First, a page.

Horror films are cheap to make. They’re gimmicky, relying on a simple hook to generate a plot. They can create franchises. These are all tried-and-true tropes that show themselves in the “Death Day” franchise. “Death Day” though is not really a horror franchise. They’re comedies first and foremost, and this gives them leeway to explore situations a bit more than the simple kill-or-be-killed scenario employed by so many other films. So there are ideas in the films. Sort of. Both “Death Day” films have some elements of brain in them which is both good and bad.
Directed by Christopher Landon, the first film tells the story of Tree Gelbman (Jessica Rothe), a college student stuck living the same day over and over again. Her life resets every night when she is killed by a psycho killer in a baby mask. She has to narrow down the possible suspects whether it be the dweeby Carter (Israel Broussard), roommate Lori (Ruby Modine), prom queen Danielle (Rachel Matthews) or any other number of people and stop the loop from resetting before her body finally gives out.
The sequel picks up right where the first film left off, with Tree having stopped the killer and broken the loop. Or so she thinks. She discovers that one of Carter’s friends, Ryan (Phi Vu), has built a molecular device that started her frustrations with the time loop. He sets it off when a doppelganger tries to kill him, sending Tree back to the same day again, but in a parallel multiverse where her boyfriend, Carter, is dating Danielle instead of her and her long-deceased mother is still alive. And there’s still a crazy psycho killer trying to murder her.
The premise is a gimmick. They even directly reference “Groundhog Day” in the film. That’s fine. No one is looking for world changing cinema here. They’re just trying to have fun, and they mostly succeed at that. The horror isn’t gross. It’s funny. The filmmakers know what they’re doing. It’s just a matter of bringing out the inherent humor to create a worthwhile popcorn flick. In that respect, the first film accomplishes more than the second one.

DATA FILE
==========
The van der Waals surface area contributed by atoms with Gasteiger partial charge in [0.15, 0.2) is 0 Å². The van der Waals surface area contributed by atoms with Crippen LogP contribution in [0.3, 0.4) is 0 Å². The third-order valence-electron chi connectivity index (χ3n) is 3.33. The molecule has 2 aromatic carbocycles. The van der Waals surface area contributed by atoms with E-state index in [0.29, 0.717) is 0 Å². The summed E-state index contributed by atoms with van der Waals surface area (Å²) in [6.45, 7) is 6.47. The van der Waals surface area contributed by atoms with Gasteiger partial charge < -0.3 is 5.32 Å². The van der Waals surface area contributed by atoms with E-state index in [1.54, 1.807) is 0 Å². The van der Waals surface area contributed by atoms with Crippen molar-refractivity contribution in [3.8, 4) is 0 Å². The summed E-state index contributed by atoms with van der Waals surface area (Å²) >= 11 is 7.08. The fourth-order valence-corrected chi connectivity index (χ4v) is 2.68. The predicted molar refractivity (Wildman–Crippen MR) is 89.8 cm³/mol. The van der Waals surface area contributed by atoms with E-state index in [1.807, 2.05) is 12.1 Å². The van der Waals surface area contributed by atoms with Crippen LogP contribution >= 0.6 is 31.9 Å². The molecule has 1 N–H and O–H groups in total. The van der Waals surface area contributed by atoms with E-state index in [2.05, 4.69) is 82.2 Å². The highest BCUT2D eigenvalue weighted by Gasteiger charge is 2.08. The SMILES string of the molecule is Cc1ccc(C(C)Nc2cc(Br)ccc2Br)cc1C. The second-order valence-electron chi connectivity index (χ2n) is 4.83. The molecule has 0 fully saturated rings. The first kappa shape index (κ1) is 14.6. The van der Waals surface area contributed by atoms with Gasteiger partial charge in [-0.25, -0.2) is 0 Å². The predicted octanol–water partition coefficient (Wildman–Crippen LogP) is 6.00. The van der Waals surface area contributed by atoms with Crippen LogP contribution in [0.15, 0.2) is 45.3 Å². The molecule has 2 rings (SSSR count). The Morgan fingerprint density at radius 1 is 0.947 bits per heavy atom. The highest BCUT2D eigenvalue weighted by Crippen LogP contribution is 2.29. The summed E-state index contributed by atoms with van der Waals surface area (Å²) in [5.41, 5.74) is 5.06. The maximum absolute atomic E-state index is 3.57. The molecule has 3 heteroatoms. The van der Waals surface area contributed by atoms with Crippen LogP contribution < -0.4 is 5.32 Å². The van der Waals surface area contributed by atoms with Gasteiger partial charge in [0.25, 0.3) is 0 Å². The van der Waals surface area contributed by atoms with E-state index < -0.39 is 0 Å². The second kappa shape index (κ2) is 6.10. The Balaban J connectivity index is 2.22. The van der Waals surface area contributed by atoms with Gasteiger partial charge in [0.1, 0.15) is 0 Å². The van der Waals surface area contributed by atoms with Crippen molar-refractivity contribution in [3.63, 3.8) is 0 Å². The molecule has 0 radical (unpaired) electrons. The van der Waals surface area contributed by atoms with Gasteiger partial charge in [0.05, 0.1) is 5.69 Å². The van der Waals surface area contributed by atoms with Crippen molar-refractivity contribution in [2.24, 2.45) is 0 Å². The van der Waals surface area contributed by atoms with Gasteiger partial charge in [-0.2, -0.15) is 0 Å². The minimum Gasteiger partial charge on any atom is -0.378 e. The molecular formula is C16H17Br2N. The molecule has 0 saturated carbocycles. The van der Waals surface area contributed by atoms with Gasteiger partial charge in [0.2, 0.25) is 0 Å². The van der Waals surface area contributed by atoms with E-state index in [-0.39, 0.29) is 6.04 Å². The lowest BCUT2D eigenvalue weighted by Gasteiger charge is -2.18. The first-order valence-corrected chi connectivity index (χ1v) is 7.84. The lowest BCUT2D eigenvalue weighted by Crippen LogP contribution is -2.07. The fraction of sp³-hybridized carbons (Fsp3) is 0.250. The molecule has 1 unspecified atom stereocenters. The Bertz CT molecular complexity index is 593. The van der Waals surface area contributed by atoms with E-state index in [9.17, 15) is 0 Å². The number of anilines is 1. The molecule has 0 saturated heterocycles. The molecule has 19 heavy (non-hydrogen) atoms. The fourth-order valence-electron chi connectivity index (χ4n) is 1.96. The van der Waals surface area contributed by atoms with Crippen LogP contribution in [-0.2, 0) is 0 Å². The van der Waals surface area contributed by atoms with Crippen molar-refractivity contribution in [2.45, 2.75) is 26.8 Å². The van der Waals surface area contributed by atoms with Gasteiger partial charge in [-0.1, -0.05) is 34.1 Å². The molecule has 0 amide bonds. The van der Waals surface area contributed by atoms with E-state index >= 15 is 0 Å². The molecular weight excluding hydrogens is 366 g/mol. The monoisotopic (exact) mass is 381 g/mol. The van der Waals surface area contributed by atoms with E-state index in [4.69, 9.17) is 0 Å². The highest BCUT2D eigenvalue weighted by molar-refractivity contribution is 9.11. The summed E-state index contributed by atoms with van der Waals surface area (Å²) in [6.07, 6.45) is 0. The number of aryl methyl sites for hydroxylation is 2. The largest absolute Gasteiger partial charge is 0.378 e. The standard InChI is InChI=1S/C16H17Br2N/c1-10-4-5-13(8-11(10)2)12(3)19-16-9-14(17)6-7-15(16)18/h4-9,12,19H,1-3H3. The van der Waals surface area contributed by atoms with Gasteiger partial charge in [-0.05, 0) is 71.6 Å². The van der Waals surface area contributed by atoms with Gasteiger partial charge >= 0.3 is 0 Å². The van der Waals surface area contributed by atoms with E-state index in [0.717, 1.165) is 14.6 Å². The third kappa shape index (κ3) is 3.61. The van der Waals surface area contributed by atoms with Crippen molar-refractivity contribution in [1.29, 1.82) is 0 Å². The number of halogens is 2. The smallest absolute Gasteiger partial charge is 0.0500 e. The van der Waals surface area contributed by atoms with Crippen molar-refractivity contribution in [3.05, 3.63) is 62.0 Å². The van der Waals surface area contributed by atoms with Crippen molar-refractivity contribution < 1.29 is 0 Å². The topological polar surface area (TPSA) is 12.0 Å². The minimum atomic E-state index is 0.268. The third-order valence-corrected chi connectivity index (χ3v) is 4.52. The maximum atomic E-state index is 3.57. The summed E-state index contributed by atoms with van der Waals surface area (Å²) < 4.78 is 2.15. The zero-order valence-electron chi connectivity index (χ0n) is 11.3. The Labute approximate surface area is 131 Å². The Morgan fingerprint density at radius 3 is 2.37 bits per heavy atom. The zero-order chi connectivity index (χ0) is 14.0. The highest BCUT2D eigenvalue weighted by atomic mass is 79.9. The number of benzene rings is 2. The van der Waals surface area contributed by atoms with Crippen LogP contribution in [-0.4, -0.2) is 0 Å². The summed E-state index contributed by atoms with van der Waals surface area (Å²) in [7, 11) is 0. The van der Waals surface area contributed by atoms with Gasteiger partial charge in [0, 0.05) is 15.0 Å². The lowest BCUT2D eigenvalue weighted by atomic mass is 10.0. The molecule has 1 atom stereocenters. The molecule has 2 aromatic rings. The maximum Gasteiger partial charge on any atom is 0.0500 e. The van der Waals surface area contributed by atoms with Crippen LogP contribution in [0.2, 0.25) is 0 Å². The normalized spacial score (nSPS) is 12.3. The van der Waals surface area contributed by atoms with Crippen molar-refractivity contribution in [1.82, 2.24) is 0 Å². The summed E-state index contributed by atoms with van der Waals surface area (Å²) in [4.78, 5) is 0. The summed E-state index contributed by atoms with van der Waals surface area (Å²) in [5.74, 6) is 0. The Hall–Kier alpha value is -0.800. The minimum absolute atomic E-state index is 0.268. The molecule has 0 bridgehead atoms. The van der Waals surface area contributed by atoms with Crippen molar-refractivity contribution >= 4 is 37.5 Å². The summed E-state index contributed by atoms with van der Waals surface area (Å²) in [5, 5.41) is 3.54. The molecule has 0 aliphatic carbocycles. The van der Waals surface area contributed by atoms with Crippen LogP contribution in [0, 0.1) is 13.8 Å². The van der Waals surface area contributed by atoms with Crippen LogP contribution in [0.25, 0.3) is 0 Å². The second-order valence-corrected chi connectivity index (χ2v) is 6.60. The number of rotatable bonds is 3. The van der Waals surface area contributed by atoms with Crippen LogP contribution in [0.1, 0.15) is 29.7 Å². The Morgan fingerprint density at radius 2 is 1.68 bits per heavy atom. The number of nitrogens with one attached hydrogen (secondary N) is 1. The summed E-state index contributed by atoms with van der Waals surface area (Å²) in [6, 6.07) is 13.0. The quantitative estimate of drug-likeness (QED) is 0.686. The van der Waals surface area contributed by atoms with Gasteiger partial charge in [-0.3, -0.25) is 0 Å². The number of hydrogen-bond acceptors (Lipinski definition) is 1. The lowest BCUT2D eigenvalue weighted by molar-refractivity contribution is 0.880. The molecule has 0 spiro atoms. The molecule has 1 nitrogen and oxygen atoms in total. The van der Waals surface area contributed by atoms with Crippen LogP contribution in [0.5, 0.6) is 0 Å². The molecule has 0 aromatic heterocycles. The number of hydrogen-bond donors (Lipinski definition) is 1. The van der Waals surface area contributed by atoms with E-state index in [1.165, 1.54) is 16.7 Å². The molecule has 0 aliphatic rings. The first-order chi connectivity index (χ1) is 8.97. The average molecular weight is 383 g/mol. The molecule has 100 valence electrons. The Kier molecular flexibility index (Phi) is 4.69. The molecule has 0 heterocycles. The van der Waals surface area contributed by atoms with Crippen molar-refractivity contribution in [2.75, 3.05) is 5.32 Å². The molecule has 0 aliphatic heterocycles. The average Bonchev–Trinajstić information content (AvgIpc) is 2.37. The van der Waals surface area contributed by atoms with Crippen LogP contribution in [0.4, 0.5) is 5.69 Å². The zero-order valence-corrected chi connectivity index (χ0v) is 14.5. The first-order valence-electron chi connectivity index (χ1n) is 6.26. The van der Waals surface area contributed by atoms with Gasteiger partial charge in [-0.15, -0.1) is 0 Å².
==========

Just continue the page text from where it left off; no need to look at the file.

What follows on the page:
The first film hits all the necessary beats of the standard horror-comedy. Setup, character motivation, escalating tension, payoffs. They’re all there in a somewhat fun, interesting way. It’s just strange enough to be amusing.
The second one is too similar to the first, not going crazy enough to warrant its existence. The whole multiverse angle is interesting, but Tree never visits other dimensions. Ryan himself says that there are six other ones so why not? You could have her bouncing around all of these crazy scenarios with six different psycho killers after her. Six different variations of Carter. Things could have been crazy wild, but we instead pretty much just get a rehash of the first film, with one interesting dilemma: Tree’s mom is alive in this parallel dimension, but if she stays, she’ll sacrifice her relationship with her boyfriend. What should she do? That kind of question, while interesting, is actually a little too dramatic for this kind of movie, and the film struggles with balancing that quandary with all the fun horror-comedy things going on around it.
Tree is a strong character. She’s not some damsel in distress. She’s strong-willed, thinks through her actions and develops a plan. She saves Carter more than he saves her. It’s refreshing and a more modern take on the horror-comedy. The other characters around her could be beefed up a little. Much like so many other films of similar ilk, they are unable to really break free of their stereotypes.
But hey, this is a film series where the protagonist is shot, stabbed, crushed, poisoned, electrocuted, burned or blown up every few minutes. What you get is good enough.